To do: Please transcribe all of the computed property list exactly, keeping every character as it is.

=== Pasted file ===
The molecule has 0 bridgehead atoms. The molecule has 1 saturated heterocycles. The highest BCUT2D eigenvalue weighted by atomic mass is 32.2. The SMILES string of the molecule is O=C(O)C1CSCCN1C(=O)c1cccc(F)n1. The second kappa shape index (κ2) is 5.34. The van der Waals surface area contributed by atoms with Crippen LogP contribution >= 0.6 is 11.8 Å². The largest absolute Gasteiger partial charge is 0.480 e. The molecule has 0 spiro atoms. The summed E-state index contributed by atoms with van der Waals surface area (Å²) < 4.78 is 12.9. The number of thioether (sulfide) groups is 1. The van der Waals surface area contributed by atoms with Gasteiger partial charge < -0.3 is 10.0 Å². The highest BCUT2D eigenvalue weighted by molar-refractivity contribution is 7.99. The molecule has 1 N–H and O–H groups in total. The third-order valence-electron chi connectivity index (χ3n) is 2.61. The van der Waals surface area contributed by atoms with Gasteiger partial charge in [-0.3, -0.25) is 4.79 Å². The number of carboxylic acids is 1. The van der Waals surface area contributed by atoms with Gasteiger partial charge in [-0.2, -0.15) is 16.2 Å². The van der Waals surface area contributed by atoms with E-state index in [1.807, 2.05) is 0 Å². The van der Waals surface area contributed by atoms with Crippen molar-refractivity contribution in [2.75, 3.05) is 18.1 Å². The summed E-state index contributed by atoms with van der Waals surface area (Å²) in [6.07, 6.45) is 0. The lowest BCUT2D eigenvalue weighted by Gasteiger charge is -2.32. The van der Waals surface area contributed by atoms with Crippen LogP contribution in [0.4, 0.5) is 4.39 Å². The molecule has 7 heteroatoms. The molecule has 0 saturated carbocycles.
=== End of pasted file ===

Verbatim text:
The molecule has 0 bridgehead atoms. The molecule has 1 saturated heterocycles. The highest BCUT2D eigenvalue weighted by atomic mass is 32.2. The SMILES string of the molecule is O=C(O)C1CSCCN1C(=O)c1cccc(F)n1. The second kappa shape index (κ2) is 5.34. The van der Waals surface area contributed by atoms with Crippen LogP contribution >= 0.6 is 11.8 Å². The largest absolute Gasteiger partial charge is 0.480 e. The molecule has 0 spiro atoms. The summed E-state index contributed by atoms with van der Waals surface area (Å²) < 4.78 is 12.9. The number of thioether (sulfide) groups is 1. The van der Waals surface area contributed by atoms with Gasteiger partial charge < -0.3 is 10.0 Å². The highest BCUT2D eigenvalue weighted by molar-refractivity contribution is 7.99. The molecule has 1 N–H and O–H groups in total. The third-order valence-electron chi connectivity index (χ3n) is 2.61. The van der Waals surface area contributed by atoms with Gasteiger partial charge in [-0.3, -0.25) is 4.79 Å². The number of carboxylic acids is 1. The van der Waals surface area contributed by atoms with Gasteiger partial charge in [-0.2, -0.15) is 16.2 Å². The van der Waals surface area contributed by atoms with E-state index in [1.807, 2.05) is 0 Å². The van der Waals surface area contributed by atoms with Crippen molar-refractivity contribution in [2.75, 3.05) is 18.1 Å². The summed E-state index contributed by atoms with van der Waals surface area (Å²) in [6.07, 6.45) is 0. The lowest BCUT2D eigenvalue weighted by Gasteiger charge is -2.32. The van der Waals surface area contributed by atoms with Crippen LogP contribution in [0.4, 0.5) is 4.39 Å². The molecule has 7 heteroatoms. The molecule has 0 saturated carbocycles.